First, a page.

D-Day, Nov.26 (Thursday)

6:00AM–Early morning, government forces took over and occupied the ARMM facilities and other buildings and premises in Maguindanao province. Armed elements loyal to the Ampatuans were taken by surprise and gave up their firearms without resistance.

I was nervous a bit but confident. The “what if” scenarios kept popping up in my mind. I motored to the 601stbrigade for the final briefings. The choppers would pick me up from there. Gen Ferrer and I watched as more newly arrived troops were jumping off towards designated areas.

9:00AM – I was informed that something went wrong with the Huey helicopters coming from Cotabato . The Davao choppers were instead dispatched but would not be able to arrive by 10AM.

9:55AM – I got a call from Col Geslani whom we tasked to liaison with the Ampatuans that they were requesting for a little time as they were waiting for their lawyer who was still on the road to arrive. That was a break I needed. The 2 choppers arrived. We discussed with the pilot and crew contingencies and procedures.

10:45AM, we were ready to jump off upon cue from Col Geslani. It would be a short 35 minute hop from the brigade to Shariff Aguak. My staff Cecil said she’s getting nervous but insisted on joining. My assistant, Yo was busy texting. But wait, another problem suddenly cropped up. As we were boarding, one the 2 PNP officers tasked to escort the suspect said they could not use the handcuff on Ampatuan as the KEY WAS MISSING! What about the other handcuff with your buddy, I asked. “Ganon din po sir”, he replied. “Sh_t!” I almost fell from my seat!.(”Sarap sapakin!”) But there was no more time. We then agreed that he would be strapped with the seat belt and the policemen would firmly clasp the buckles to prevent any unexpected situation while airborne. (When I was asked later by reporters why Ampatuan was not handcuffed, I had a ready curt answer with a straight face: “He is adequately restrained!”. Sec Agnes promptly responded with the same line when she was asked upon landing in Manila. )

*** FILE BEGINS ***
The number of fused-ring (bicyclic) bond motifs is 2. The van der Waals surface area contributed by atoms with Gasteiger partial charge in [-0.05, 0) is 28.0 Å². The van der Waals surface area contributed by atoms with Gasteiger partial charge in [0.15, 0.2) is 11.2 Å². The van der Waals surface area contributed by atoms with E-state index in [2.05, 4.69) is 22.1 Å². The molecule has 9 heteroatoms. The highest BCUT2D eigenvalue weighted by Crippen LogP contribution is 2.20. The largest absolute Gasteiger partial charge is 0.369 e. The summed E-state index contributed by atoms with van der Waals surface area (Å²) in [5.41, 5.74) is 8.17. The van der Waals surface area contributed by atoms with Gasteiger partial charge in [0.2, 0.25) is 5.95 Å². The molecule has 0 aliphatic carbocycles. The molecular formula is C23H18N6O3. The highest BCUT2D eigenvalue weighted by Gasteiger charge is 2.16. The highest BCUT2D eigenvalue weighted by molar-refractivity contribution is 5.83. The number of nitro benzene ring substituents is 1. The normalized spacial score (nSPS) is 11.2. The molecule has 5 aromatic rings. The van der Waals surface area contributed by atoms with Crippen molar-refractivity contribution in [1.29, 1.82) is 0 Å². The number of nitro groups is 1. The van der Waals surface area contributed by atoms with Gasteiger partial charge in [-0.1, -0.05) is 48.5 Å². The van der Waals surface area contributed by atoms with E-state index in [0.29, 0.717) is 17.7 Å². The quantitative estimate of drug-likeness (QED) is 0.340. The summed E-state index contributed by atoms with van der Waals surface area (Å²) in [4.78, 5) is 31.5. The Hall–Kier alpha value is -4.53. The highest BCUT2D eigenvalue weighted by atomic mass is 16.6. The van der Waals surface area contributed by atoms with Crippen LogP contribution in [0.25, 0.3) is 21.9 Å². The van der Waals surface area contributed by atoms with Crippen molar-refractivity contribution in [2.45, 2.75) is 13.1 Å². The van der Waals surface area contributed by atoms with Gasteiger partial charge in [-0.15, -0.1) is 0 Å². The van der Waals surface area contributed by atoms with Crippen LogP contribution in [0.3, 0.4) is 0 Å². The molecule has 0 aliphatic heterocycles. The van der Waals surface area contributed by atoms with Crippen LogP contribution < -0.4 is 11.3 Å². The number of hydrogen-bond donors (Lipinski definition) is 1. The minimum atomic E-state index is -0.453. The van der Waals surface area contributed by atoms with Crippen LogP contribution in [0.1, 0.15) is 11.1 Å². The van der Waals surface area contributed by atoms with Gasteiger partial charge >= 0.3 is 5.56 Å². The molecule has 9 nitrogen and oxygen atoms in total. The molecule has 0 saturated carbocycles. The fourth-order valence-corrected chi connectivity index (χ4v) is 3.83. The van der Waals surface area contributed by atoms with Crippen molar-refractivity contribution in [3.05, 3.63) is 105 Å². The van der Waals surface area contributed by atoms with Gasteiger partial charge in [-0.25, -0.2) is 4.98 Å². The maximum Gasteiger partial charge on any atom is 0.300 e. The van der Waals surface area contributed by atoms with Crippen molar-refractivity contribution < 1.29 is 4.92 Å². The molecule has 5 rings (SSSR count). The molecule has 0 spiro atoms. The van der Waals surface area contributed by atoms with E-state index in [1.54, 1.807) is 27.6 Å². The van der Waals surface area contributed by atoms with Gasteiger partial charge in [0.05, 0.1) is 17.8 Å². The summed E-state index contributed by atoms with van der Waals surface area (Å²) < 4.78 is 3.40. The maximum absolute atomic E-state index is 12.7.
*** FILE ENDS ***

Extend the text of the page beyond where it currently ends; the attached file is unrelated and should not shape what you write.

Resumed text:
11:20AM Two Hueys landed on the Maguindanao province capitol grounds. The Huey engines were not shut off as agreed in case a sudden exit maneuver was necessary. I waited for 20 minutes on the ground. I was getting worried. Finally, I saw my staff Ollie with his thumbs up sign. Col Geslani signalled, they were on their way. My “what if” scare disappeared. The capitol gates opened. The Ampatuan family arrived on board vehicles from another location nearby. Gov Zaldy clasping my hand said: “Ipaubaya ni amah si Datu Unsay sayo” and turned over Datu Unsay to me. We boarded the aircraft with Atty. Cynthia , insisting she had to ride with him.